Advisory: WHOI Works with Mass Clean Energy Center on Offshore Wind Measurements
This week, scientists from Woods Hole Oceanographic Institution, as part of a project funded by the Massachusetts Clean Energy Center (MassCEC), will install a “Wind Cube” laser-based instrument off the coast of Martha’s Vineyard to remotely sense wind speeds up to 200m (650 ft) above sea level. The instrument will be deployed in the vicinity of the Massachusetts wind energy area south of Martha’s Vineyard – the likely location for up to 1,600 megawatts of offshore wind turbines as called-for by the Energy Diversity Act recently signed by Massachusetts Governor Charlie Baker.
Deployment of the wind measurement equipment is part of MassCEC’s multi-year effort to gather baseline technical and environmental data in the wind energy areas. The data collected will inform and guide offshore wind developers, utilities and public agencies during the planning, procurement, construction and operation of offshore wind.
WHOI researchers with representatives of MassCEC will host a press availability to discuss the project and to provide an opportunity to reporters to view the “Wind Cube” laser instrument prior to its at-sea deployment, scheduled for Friday.
Thursday, October 6, at 10 a.m.
Woods Hole Oceanographic Institution Iselin Dock
86 Water St.
Woods Hole, MA 02543
- Anthony Kirincich, Physical Oceanographer, Woods Hole Oceanographic Institution
- Bill White, Senior Director of Offshore Wind, MassCEC
About the Wind Cube: This laser-based (LIDAR) system sends non-visible laser beams in five different directions above the instrument. The light bounces off small particles and returns to the instrument, from which the direction and speed of the winds aloft can be estimated. This baseline data will provide wind energy developers with a validated reference point to base future offshore wind energy projects on.
About the instrument deployment location: The LIDAR instrument will be deployed at the Air-Sea Interaction Tower (ASIT) at the Martha’s Vineyard Coastal Observatory. The MVCO was built and is operated by WHOI, and has been providing data in real time to the scientific community and general public for 15 years. The ASIT is located two miles south of Edgartown Great Pond in 50 feet of water. The Tower extends roughly 76 feet above the surface of the ocean.
About WHOI: The Woods Hole Oceanographic Institution is a private, non-profit organization on Cape Cod, Mass., dedicated to marine research, engineering, and higher education. Established in 1930 on a recommendation from the National Academy of Sciences, its primary mission is to understand the ocean and its interaction with the Earth as a whole, and to communicate a basic understanding of the ocean's role in the changing global environment. For more information, please visit www.whoi.edu.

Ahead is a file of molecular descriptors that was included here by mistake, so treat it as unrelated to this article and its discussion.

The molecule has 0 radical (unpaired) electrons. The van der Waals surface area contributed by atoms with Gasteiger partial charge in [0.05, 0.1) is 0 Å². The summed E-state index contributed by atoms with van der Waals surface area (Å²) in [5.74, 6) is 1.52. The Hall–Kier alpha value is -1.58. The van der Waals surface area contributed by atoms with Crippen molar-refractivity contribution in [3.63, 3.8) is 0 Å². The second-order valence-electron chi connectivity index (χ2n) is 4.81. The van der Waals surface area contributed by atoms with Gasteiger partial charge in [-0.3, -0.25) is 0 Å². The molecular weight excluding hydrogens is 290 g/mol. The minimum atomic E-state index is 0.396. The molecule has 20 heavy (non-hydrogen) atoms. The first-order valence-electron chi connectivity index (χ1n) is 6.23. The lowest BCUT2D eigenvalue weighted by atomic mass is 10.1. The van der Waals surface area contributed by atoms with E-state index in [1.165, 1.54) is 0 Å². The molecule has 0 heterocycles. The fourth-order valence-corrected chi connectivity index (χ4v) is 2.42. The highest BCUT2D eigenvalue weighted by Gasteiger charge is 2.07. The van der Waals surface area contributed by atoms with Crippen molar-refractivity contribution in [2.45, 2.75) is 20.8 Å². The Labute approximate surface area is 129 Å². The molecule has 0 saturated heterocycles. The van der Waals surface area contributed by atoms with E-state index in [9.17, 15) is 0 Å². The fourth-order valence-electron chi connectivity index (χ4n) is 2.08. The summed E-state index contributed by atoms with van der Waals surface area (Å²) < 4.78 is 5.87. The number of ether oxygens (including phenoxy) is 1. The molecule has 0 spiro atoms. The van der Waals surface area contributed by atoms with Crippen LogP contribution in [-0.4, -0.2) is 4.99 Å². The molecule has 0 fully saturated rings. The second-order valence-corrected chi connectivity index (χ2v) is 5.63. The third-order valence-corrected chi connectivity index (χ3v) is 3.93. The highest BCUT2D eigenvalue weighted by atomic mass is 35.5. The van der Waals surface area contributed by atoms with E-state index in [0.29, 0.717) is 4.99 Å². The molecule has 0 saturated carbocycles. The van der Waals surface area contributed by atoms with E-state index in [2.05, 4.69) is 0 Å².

About MassCEC: The Massachusetts Clean Energy Center (MassCEC) is dedicated to accelerating the success of clean energy technologies, companies, and projects in the Commonwealth—while creating high-quality jobs and long-term economic growth for the people of Massachusetts. Since its inception in 2009, MassCEC has helped clean energy companies grow, supported municipal clean energy projects, and invested in residential and commercial renewable energy installations creating a robust marketplace for innovative clean technology companies and service providers. MassCEC is also committed to making clean energy infrastructure investments such as the Wind Technology Testing Center in Boston and the New Bedford Marine Commerce Terminal.
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WHOI physical oceanographer Anthony Kirincich, right, Bill White, left, senior director of Offshore Wind, Massachusetts Clean Energy Center (MassCEC), and Tyler Studds, senior manager of Renewable Energy Strategy, MassCEC, center, stand with the “Wind Cube,” a laser-based instrument that remotely senses wind speeds. The instrument will be deployed off the coast of Martha’s Vineyard as part of the MassCEC multi-year effort to gather baseline data to inform and guide offshore wind developers, utilities and public agencies during the planning, procurement, construction and operation of offshore wind.(Photo by Ken Kostel, Woods Hole Oceanographic Institution)